Thursday, April 26, 2012
Antibiotic resistance is the resistance of a microorganism to an antimicrobial medicine that was previously sensitive. Resistant organisms are able to handle an attack by an antimicrobial medicine so that a normal treatment would become ineffective and then the infection continues on and could spread.
Penicillin was discovered in 1929 by the British microbiologist, Alexander Fleming. Penicillin is an antibiotic produced by the common bread mold Penicillium. During World War II, penicillin was available for medical use and successfully used to treat infections, since then penicillin was most commonly used to treat a wide range of infections. In 1967 the first Penicillin-resistant Streptococcus pneumoniae was observed by doctors in Australia, seven years later in the U.S. another case of penicillin-resistant Streptococcus pneumoniae was observed by doctors in a patient with pneumococcal meningitis. In the 1980s it was estimated that 3-5% of Streptococcus pneumoniae were penicillin-resistant and by 1998, 34% of the Streptococcus pneumoniae were resistant to penicillin. The increase in resistance among this organism clearly shows a change in the frequency of antibiotic resistance genes. Now to treat Streptococcus pneumoniae, doctors must used a different antibiotic to treat the infected human or they would live with the infection for the rest of their life, but the infection would eat away at the throat and would eventually kill them.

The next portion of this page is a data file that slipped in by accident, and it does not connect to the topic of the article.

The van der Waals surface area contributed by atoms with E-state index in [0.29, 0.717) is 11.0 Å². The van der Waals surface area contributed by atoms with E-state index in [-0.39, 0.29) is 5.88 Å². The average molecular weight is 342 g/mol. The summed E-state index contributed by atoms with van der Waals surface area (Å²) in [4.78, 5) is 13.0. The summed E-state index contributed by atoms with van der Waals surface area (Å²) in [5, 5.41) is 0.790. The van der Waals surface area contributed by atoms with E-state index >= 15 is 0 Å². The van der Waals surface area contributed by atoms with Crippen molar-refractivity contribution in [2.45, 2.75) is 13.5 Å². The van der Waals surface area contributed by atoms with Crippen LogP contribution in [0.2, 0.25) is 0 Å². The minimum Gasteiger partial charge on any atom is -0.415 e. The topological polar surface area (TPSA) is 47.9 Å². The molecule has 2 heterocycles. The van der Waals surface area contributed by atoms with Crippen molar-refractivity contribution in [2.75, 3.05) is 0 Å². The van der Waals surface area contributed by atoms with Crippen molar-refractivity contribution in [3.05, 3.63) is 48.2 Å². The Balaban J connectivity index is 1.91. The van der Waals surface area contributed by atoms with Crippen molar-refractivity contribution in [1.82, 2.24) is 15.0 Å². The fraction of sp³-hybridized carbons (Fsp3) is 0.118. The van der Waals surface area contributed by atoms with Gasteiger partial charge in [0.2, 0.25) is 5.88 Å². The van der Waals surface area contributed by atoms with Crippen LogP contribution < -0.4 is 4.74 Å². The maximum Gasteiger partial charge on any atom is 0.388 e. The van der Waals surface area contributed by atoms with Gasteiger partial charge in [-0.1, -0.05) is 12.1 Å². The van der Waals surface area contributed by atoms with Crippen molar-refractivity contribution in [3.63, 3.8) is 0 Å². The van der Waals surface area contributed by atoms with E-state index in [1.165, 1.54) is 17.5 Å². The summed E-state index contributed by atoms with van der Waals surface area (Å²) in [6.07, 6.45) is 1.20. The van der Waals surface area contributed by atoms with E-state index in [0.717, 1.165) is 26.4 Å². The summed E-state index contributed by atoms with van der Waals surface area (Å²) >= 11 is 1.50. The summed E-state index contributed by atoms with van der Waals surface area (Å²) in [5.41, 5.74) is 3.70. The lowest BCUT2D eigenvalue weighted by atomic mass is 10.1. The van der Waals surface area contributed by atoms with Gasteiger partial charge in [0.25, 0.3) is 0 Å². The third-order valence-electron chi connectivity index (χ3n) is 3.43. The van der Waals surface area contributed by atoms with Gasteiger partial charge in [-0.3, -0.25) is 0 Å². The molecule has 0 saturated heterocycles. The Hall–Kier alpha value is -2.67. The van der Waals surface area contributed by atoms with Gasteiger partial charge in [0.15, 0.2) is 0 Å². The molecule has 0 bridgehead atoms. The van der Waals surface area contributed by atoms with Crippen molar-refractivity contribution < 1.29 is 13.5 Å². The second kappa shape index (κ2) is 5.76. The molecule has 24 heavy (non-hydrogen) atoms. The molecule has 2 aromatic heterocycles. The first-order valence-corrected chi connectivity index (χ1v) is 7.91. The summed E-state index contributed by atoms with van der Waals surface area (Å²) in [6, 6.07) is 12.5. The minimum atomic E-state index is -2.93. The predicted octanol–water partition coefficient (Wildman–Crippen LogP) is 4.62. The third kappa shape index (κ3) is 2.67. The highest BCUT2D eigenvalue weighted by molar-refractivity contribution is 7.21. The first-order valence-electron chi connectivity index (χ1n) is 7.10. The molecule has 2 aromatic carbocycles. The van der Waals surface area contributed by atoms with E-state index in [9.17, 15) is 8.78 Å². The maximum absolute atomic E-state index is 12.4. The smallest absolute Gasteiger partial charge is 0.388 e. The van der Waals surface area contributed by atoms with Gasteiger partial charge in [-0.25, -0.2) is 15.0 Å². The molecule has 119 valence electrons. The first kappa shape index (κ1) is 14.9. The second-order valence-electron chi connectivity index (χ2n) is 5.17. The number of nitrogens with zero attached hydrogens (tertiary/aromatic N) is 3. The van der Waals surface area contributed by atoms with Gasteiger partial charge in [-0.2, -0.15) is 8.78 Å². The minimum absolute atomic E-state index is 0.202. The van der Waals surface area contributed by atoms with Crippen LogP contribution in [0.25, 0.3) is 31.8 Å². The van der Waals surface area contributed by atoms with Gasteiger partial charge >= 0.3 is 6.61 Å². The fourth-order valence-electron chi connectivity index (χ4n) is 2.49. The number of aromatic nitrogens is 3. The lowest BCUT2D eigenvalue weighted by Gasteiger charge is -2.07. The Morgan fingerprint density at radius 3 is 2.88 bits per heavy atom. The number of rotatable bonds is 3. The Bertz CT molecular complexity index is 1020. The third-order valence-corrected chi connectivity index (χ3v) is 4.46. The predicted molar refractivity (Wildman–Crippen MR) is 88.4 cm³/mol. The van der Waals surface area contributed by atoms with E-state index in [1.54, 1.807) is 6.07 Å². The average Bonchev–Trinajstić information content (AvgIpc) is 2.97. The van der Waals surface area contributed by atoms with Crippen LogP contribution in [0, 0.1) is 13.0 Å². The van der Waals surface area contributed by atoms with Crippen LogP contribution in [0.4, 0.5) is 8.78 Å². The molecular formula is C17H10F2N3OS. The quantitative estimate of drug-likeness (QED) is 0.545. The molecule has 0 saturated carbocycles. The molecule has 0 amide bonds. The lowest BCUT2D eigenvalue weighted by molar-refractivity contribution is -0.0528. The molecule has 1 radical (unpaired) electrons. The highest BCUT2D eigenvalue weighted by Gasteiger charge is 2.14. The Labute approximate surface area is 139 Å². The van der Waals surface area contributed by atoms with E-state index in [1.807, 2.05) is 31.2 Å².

Posted by Jaime Walker at 10:22 AM